International Women’s Day: Impressive Women of Bridges

In honor of International’s Women’s Day, we are sharing stories of some of the amazing women of Bridges to Community. 

Katie Viscardi, Bridges Volunteer

Katie Viscardi, Bridges Volunteer

Originally from Hazlet, New Jersey, Katie took her first Bridges trip over Spring Break in 2013. Her uncle had been taking students on trips to Nicaragua for years, and, after each trip, she listened to his stories, but wanted to experience it for herself.

On her first trip, she travelled to the community of El Portillo in Nindirí, Masaya. As a 16-year-old at the time, Katie says the pictures and stories from her uncle did not prepare her, as nothing fully registered until she had to take her first bucket shower. At such a young age, she hadn’t really had the chance to leave her comfort zone before. However, she quickly learned to embrace it and loved the experience, especially the sense of community and selfless attitude of the community members.

She says, “When we were working on the houses, local kids who just happened to be passing the site would stop what they were doing to come lend a hand in the efforts. Even the ice cream man who was riding by on his bike and cart pulled over and grabbed a shovel at one point. They all did this without being asked, and for nothing in return. That was amazing. I had never seen that type of community anywhere else.”

Before Katie even had the chance to exit the airport after arriving back in the States, she was already thinking about how to further expand on her new perspective, and returned on three more Bridges trips.

Katie still feels the impact of her four trips with Bridges. Now a junior studying Public Policy & Administration at Wagner College, Katie decided to study abroad in Costa Rica this semester. She is currently in a Sustainability and Development program at the International Center for Development Studies in San Pedro, Costa Rica. Katie admits that her experience with Bridges greatly impacted her decision, and she hopes to improve her Spanish and gain a better understanding of Latin American culture during her time abroad.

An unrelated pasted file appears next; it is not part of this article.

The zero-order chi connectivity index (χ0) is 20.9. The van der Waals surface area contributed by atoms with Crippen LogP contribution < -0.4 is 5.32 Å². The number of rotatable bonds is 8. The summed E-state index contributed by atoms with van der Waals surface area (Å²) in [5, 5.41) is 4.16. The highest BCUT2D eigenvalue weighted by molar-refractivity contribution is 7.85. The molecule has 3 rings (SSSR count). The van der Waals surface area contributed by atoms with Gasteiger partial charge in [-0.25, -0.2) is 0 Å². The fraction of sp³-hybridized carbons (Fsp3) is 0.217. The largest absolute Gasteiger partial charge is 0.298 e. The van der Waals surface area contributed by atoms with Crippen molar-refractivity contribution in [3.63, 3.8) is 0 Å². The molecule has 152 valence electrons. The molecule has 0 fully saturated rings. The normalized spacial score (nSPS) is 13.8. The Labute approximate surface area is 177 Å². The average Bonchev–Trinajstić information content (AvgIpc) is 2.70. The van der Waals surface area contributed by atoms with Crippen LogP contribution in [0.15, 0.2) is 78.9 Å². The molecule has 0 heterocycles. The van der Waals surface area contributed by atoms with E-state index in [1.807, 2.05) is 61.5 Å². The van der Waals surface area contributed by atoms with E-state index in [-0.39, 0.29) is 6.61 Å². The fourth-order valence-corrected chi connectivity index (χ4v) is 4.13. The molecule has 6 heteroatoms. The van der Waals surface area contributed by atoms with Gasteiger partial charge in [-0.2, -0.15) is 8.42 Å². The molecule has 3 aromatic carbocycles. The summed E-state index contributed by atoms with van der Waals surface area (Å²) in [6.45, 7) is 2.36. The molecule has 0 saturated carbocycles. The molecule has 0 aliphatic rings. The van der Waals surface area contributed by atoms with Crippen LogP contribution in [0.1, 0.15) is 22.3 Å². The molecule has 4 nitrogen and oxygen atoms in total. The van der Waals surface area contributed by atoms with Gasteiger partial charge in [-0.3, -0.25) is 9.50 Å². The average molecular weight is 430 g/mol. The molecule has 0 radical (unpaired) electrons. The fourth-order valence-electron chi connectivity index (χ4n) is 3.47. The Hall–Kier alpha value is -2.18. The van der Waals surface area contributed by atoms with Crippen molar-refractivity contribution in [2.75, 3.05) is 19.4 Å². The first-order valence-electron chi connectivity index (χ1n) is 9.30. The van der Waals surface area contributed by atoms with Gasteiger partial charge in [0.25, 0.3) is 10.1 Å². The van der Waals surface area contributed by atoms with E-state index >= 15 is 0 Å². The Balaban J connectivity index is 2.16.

After graduating from college, Katie would like to attend a Graduate Program to get my Master’s in Public Administration, or a similar field. Long-term, she hopes to pursue a career in a nonprofit similar to Bridges, that advocates for social growth and empowering communities.

Bonnie Gordon, Masaya Site Coordinator

Hailing from Pittsburgh, Bonnie Gordon is the daughter of a local children’s TV host (Captain Jim). She studied Theater Arts and Fiction Writing at the University of Pittsburgh and was involved in local theater productions at three small theaters in the Pittsburgh area. Before moving to Nicaragua, she worked for 18 years as a Youth Director at a community youth program in Saxonburg, Pennsylvania.

Bonnie’s involvement with Bridges to Community began in 1992 when she first traveled to Tierra Colorada, Nicaragua on the very first “pioneer” (pre-Bridges) trip. After that first trip, she continued to lead volunteer trips to Nicaragua, about 15 in total, between 1992-1999. In 1999, she moved to Nicaragua and became a full-time employee of Bridges.

Bonnie has lived full-time in Nicaragua since then and was in Masaya when the 2000 earthquake hit. So many homes were affected at this time that Bridges decided to start the housing program. As the Site Coordinator of the Masaya Site, she manages the programming and staff in the Masaya site and continues to work with groups. Bonnie’s longevity with the organization has allowed her to build strong relationships with Bridges volunteers, supporters, and community leaders and members that go back 21 years or more. Bonnie continues to inspire Bridges staff and volunteers with occasional staff “productions” on Scholarship Night and at staff retreats, and delights children in the communities with her care for and attention to them. A friend to one and all, Bonnie lives with 2 dogs, 2 turtles, a cat, and 3 other humans!

Dr. Ghaudy Alvarado Dávila, Former Bridges Scholarship Student 

From the time that Ghaudy was 4 years old, she wanted to be a doctor, specifically a pediatrician. When she played as a child, she pretended to be a doctor, injecting her dolls and prescribing them medicines from booklets that her mom made her.